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Phil Douglis | all galleries >> Galleries >> Gallery Two: Travel Incongruities > Mute welcome, Seligman, Arizona, 2006
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Mute welcome, Seligman, Arizona, 2006

Seligman's biker's shop is a popular gathering place. Perhaps it's because the clientele enjoys bantering with this hostess who sits just outside the shop, never moving her lips in return. (The chipped nose and stylized teeth give her away.) This image is a good example of incongruity that confounds our expectations. Her appearance is startling, so natural, and yet also quite dead. Our imaginations can take it from there.

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Phil Douglis06-May-2018 21:14
I made this photograph at the very same Seligman, Arizona, shop where I made the image of the pair of mannequins in strange dresses that you have already commented upon. I, too, was taken by this mannequin's classic beauty, paired with its incongruously damaged face. It's expression is indeed somewhat unique for a mannequin. Ir looks as if it is surprised, curious, perhaps even amazed. There is an expression of life within it that we don't usually find in mannequins. However, as you note, this mannequin can also be seen as a mixture of life and death, much as all human beings are. (The great French photojournalist Henri Cartier-Bresson once said that we begin to die as soon as we are born.) However, this mannequin will never die because it was never born. It has been created as fodder for our imaginations, and as such, I found it fascinating, and my closeup vantage point uses abstraction to limit the amount I show and to leave as much room as I can for the viewer's imagination to enter the image and make of it whatever they may wish.
Merri 06-May-2018 08:15
My favorite Uncanny Valley photo thus far! Representative of the 'mortality salience' mechanism, I think. She is so beautiful (I've never seen a mannequin quite like her) yet she has dead eyes and a bit of "decay" on her nose. Yes, I want her to be real, but I'm reminded of my own mortality because she appears to have died before she had the chance to live.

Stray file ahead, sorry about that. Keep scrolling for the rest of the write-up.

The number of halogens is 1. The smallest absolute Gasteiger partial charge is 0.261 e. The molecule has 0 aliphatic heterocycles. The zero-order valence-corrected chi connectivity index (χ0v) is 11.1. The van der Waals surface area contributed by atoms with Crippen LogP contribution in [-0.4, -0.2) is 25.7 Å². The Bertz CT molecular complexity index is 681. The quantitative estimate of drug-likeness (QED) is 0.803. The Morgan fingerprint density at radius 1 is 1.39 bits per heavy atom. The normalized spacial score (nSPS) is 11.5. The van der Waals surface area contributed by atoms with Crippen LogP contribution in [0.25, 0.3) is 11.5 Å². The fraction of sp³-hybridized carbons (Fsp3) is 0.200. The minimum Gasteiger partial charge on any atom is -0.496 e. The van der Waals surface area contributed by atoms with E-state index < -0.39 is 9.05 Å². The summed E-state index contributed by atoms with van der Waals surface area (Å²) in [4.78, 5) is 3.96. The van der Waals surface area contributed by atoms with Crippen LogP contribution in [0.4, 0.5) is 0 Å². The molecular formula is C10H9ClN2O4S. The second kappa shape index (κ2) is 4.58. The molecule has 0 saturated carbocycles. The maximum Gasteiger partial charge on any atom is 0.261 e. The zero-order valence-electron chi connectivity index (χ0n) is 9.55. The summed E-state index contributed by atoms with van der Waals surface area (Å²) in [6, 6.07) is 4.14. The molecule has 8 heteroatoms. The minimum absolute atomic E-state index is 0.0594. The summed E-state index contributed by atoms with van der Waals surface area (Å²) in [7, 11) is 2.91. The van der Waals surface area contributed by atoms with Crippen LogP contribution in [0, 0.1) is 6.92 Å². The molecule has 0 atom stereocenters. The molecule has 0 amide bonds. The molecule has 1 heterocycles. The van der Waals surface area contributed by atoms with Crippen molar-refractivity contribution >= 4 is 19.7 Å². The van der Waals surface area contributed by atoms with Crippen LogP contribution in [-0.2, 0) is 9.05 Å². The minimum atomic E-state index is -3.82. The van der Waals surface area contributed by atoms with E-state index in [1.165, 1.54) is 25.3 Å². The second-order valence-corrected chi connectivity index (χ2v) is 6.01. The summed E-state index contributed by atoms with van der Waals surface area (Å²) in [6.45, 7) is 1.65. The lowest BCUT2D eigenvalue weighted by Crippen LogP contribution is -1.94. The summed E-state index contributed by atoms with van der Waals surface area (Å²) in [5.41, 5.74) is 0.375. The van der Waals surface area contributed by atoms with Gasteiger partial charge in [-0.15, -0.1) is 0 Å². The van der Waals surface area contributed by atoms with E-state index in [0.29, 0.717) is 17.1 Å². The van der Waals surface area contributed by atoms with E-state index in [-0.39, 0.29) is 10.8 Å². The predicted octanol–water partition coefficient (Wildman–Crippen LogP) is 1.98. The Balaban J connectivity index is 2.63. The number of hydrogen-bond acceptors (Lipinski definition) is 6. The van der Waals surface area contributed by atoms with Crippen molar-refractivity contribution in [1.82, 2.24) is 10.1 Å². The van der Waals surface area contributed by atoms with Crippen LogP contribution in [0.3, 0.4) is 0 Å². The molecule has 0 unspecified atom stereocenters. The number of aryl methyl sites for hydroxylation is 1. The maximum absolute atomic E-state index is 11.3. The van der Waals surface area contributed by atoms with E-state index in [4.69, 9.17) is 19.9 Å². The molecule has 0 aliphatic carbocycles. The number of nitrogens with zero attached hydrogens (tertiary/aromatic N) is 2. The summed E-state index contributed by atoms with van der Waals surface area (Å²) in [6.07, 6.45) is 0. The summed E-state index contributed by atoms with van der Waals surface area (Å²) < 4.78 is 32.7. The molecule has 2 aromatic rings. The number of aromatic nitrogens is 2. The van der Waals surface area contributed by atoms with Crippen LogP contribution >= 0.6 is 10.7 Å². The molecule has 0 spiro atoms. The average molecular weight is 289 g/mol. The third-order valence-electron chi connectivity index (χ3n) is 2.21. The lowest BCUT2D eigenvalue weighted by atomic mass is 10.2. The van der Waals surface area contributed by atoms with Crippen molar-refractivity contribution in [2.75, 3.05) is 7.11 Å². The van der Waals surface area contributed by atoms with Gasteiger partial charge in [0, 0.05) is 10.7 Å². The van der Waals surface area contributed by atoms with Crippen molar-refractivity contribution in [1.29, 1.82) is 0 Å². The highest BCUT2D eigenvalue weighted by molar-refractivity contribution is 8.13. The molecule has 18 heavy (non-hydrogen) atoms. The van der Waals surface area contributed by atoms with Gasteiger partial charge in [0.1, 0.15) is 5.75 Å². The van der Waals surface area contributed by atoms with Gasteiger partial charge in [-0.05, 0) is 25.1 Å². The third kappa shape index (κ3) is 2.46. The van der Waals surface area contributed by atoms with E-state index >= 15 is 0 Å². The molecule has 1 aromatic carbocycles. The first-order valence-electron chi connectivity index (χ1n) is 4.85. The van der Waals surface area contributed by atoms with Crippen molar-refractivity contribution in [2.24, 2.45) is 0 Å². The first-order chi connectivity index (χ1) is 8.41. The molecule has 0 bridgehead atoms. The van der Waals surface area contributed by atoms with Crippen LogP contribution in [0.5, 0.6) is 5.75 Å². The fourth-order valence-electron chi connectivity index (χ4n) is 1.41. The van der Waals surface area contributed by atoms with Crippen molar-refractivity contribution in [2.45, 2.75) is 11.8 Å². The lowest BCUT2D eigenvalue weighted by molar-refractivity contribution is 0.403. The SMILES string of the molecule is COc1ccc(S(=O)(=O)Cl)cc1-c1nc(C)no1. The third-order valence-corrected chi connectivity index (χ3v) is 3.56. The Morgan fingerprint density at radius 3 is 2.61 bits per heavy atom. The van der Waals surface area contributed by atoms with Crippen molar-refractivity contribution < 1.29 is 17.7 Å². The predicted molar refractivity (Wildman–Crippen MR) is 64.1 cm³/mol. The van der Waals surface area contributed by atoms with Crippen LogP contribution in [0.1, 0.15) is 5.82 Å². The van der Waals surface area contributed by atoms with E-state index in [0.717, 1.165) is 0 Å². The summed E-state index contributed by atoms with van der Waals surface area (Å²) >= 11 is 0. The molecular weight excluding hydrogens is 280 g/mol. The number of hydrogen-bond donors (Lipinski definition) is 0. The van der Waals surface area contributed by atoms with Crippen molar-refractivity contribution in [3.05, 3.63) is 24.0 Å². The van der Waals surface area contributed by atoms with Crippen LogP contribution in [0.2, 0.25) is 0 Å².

Phil Douglis21-Jul-2007 19:05
Thanks, Barbara, for your kind comment. As I noted on your own image at, there is always tension in uncertainty, and the women in both this image and your own are ambiguously presented in terms of their vitality. A close study of my image shows a chip on the nose, which tells us she is not real. Yett she comes so close to reality, we want her to be real. Your own image remains tantalizingly ambiguous -- is she real or is she not? You leave it to your viewers to decide.
Barbara Heide20-Jul-2007 23:14
Phil Douglis28-Jul-2006 23:39
The tension between the fact that she not alive yet she appears alive in my image, creates an incongruity, Kuan. I like your reference to"silence" That is why I called the image "mute welcome."
Guest 28-Jul-2006 11:50
"Death"?!! What I see here is that you have created a magical world. You bring her alive in this two dimensional surface. Through the lighting reflected on her face, through the vivid colors of the background and the gaze, that all implies magical power.
Maybe it is the “silence” in the image stimulate my imagination
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